COLUMBIA — Eight-year-old Isabel Kitchel crossed the Stephens Lake Park bridge to the Island Shelter with a mission in mind. She was ready to find some art.
Isabel Kitchel attended the 55th annual Columbia Art League's Art in the Park at Stephens Lake Park with her parents, Tracy and Laura Kitchel, and younger sister Violet, 2, on Sunday. The Island Shelter is host to her favorite Art in the Park activity: the Young Collector's Island.
The Young Collector's Island was an area for children ages 5 to 14 to view and select a piece of art donated by one of the artists in the festival, Young Collector's Island chairwoman Tracy Eichhorn said. A total of 476 children visited this weekend. The Columbia Art League was hoping to host 600 children, but the weather proved to be a challenge, she said.
Five dollars gave a child access to the area, where a volunteer accompanied them as they looked at the art. Parents waited outside until their child was finished.
"We want this to be strictly the kids' choice," Eichhorn said. "We want them to develop an eye for what they like."
The goal was to cultivate an appreciation for art in young people. Artists need supporters so they can continue creating beautiful things, Eichhorn said. Otherwise events like the Art in the Park would not be possible.
"It's important to get the kids started early," Eichhorn said. "All children are artists anyway."
This is the second year Isabel has gone to the Young Collector's Island, which is in its third year. She said it is difficult to decide on the piece she would like to take home.
"I walked around and found some cool plates and bowls," Isabel said. "They were so cool I just couldn't decide."
Eventually she decided on a small black plate, which she said would go well with the plate she got last year.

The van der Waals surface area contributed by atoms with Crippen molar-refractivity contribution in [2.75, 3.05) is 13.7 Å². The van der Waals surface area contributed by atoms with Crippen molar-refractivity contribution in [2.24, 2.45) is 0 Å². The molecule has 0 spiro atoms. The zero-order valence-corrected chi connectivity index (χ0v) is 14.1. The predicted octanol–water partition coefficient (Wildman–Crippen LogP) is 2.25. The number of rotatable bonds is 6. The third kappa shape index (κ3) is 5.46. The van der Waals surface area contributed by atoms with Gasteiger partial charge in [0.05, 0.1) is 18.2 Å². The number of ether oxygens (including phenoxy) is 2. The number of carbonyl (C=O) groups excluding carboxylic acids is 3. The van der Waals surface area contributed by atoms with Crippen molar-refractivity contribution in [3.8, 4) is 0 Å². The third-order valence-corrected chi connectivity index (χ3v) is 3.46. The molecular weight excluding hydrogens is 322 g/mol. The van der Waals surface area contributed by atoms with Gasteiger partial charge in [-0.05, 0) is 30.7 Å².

"It reminds me of nature and how I like to make art like clay and painting," Isabel said. "It makes me feel like I want to make more art when I get home."
Isabel's parents smiled at their daughter's excitement for her new piece of art. They've been coming to the festival for the past three years.
"Every year we see new things, and we love that we can take our kids," Laura Kitchel said.
The Young Collector's Island is where the family discovered the Columbia Art League's Summer Art Camp last year, Tracy Kitchel said. This year Isabel chose to attend art camp over swimming lessons, he said. Isabel will be learning more about 3-D art at camp this year, which she said she is excited about because it will be new to her.
Isabel's newest art acquisition was made by artist Rebecca Grant. The Kitchel family visited Grant's booth to thank her.
"I'm so glad you like it, and I hope you can use it," Grant told Isabel.
Grant is from Alton, Ill., and makes porcelain pottery for display and everyday use. She grew up around many artistic people, including her stepmother, a quilter, she said.
"She said just because it is beautiful doesn't mean you shouldn't use it," Grant said.
Grant is one of many artists who donated to the Young Collector's Island. Ninety-nine percent of artists participating in the festival donate small pieces to the Young Collector's Island, Eichhorn said.
"I think it's important to support art in all its forms in children," Grant said. "It fires up their imaginations and it helps your life in general."
Seeing a young artist like Isabel made Grant feel good.
"It tells me I'm doing the right things with my career," Grant said.
The proceeds from the children's entry fees will help the Columbia Art League fund educational programs to increase art awareness. The league funds programs at Title I Preschool, Lee Elementary School, Douglass High School, Woodhaven, Adventure Club at MU and the Daniel Boone Regional Library.
Last year, 438 children visited the Young Collector's Island. There were so many children that volunteers had to seek out more art donations, Eichhorn said. This year, the Columbia Art League began a program to pay artists $5 for pieces of art in addition to what they donated. However, more than 80 percent of the art the children take home is donated, Eichhorn said.
This early exposure to art has inspired Isabel to become an artist later in life.
"I want to be an artist when I grow up because I like how it makes me feel," Isabel said. "I just can't explain it."
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